What I didn't like: The game's gimmick (in a good way) is the ability for Link to become pixie sized and run through mouse holes and across book shelves.  This works really well, but when small, all you can do is walk around and swing your sword, though this doesn't even do anything.  This means all the puzzles at the minified level are exploration based, nothing requires the use of items when small.  A bit disappointing as it would have been cool to try and use the Gust Jar when tiny to tinkle some bells or something, I don't know what I would have done, but I'm sure Nintendo could have thought up something great.  There are points where the game will "zoom in" when you're Picori sized and treat it like you're in Honey, I Shrunk the Kids with gigantic leaves and books, so props to that.

Legend of Zelda Minish cap Kinstone Fusion FaroreThe game uses a basic trading system called Kinstones to obtain additional heart pieces, seashells (more on those in a bit), and extra rupees.  While I thought it was a cool system at first, the flaws started showing as I went on.  Basically, you collect half of a large coin, and if you can find someone who has the other half, the pieces will join up and a secret will be revealed on the map or a new path will open up.  The problem is, you can pair Kinstones with the same person multiple times, but sometimes the second or third opportunity won't be available until later in the game.  This essentially means you're constantly approaching anyone and everyone to join Kinstones with, which becomes pretty annoying as the game goes on.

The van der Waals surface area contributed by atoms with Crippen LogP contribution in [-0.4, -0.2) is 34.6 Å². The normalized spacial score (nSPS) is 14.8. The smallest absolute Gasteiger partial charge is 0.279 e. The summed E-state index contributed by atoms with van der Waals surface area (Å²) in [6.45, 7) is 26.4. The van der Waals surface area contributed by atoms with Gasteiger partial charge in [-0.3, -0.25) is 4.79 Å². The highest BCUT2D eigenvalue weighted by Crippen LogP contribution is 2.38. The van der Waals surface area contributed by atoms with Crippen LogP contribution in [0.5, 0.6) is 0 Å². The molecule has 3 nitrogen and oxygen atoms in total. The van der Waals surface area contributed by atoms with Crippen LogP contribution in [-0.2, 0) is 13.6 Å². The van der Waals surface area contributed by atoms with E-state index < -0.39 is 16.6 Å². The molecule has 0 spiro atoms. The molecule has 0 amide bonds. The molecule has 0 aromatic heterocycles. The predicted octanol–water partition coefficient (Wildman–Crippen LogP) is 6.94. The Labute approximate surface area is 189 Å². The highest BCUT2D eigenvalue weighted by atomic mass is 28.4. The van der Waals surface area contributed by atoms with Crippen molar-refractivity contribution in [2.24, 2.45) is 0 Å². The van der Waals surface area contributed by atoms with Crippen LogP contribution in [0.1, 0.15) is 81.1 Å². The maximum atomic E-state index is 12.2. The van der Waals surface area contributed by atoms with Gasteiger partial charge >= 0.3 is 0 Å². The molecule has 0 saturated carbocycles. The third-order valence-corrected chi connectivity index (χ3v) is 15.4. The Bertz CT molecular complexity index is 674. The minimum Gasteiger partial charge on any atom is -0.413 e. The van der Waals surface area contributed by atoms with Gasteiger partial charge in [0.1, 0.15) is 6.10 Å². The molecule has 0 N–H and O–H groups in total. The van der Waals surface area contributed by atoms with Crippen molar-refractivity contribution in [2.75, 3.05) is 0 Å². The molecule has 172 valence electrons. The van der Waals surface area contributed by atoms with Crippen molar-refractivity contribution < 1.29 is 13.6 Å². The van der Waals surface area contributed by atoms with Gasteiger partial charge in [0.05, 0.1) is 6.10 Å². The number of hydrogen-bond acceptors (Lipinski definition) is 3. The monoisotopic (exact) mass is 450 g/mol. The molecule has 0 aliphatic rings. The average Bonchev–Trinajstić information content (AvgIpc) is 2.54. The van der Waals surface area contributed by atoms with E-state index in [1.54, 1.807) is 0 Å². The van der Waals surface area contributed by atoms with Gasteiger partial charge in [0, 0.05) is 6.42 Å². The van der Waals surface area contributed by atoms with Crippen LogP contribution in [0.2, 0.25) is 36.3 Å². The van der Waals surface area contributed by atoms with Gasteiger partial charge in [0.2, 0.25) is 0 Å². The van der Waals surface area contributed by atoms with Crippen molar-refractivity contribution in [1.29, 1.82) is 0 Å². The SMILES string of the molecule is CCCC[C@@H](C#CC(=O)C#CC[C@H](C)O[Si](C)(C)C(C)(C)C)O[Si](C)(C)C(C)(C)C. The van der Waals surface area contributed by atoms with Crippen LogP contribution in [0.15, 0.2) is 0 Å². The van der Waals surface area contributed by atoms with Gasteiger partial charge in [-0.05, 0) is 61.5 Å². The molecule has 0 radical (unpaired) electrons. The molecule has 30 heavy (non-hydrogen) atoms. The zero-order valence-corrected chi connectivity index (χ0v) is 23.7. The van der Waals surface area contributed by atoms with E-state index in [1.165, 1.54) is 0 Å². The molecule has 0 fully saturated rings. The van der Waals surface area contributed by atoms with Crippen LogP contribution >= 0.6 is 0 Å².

In my ideal system, each person would have had one Kinstone to match and that's it.  Then you could keep track of who you have joined with and be able to complete the game in a more manageable way.  While the Kinstone system is mostly just a bonus, if you want to collect additional hearts or bottles, you have to participate.

Finally, there is an additional currency in the game called seashells.  For most of the game, you're just collecting them and you have no idea why.  Soon enough, you'll max out on your stock and you still won't know why you're carrying them, until you finally reach the shop in Hyrule Town where you can trade them for... figurines.  Yeah, pointless little collectibles that you can't even view any time, you have to return to the shop to see them.  I spent about 10 shells on the lottery for figurines, and then just stopped because I realized what an utter waste of time it would be to continue on.  At least in Link's Awakening the shells lead to weapon upgrade, but in Minish Cap, they're just there for people without lives, I guess.